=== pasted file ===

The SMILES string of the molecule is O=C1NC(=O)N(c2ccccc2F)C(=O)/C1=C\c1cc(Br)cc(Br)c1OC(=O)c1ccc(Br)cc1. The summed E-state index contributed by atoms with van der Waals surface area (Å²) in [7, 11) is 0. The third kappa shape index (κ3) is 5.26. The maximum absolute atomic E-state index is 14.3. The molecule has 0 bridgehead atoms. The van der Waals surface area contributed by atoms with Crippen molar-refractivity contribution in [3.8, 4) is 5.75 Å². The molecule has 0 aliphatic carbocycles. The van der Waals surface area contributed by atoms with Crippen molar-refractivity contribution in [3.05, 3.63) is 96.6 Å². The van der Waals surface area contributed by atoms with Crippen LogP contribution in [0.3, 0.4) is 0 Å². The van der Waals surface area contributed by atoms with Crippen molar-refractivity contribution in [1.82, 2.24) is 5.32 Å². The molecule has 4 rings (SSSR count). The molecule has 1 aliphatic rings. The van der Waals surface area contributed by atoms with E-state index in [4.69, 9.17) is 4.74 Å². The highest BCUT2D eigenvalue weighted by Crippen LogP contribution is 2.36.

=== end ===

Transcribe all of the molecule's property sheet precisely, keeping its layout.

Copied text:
The SMILES string of the molecule is O=C1NC(=O)N(c2ccccc2F)C(=O)/C1=C\c1cc(Br)cc(Br)c1OC(=O)c1ccc(Br)cc1. The summed E-state index contributed by atoms with van der Waals surface area (Å²) in [7, 11) is 0. The third kappa shape index (κ3) is 5.26. The maximum absolute atomic E-state index is 14.3. The molecule has 0 bridgehead atoms. The van der Waals surface area contributed by atoms with Crippen molar-refractivity contribution in [3.8, 4) is 5.75 Å². The molecule has 0 aliphatic carbocycles. The van der Waals surface area contributed by atoms with Crippen molar-refractivity contribution in [3.05, 3.63) is 96.6 Å². The van der Waals surface area contributed by atoms with Crippen LogP contribution in [0.3, 0.4) is 0 Å². The van der Waals surface area contributed by atoms with Crippen molar-refractivity contribution in [1.82, 2.24) is 5.32 Å². The molecule has 4 rings (SSSR count). The molecule has 1 aliphatic rings. The van der Waals surface area contributed by atoms with E-state index in [4.69, 9.17) is 4.74 Å². The highest BCUT2D eigenvalue weighted by Crippen LogP contribution is 2.36.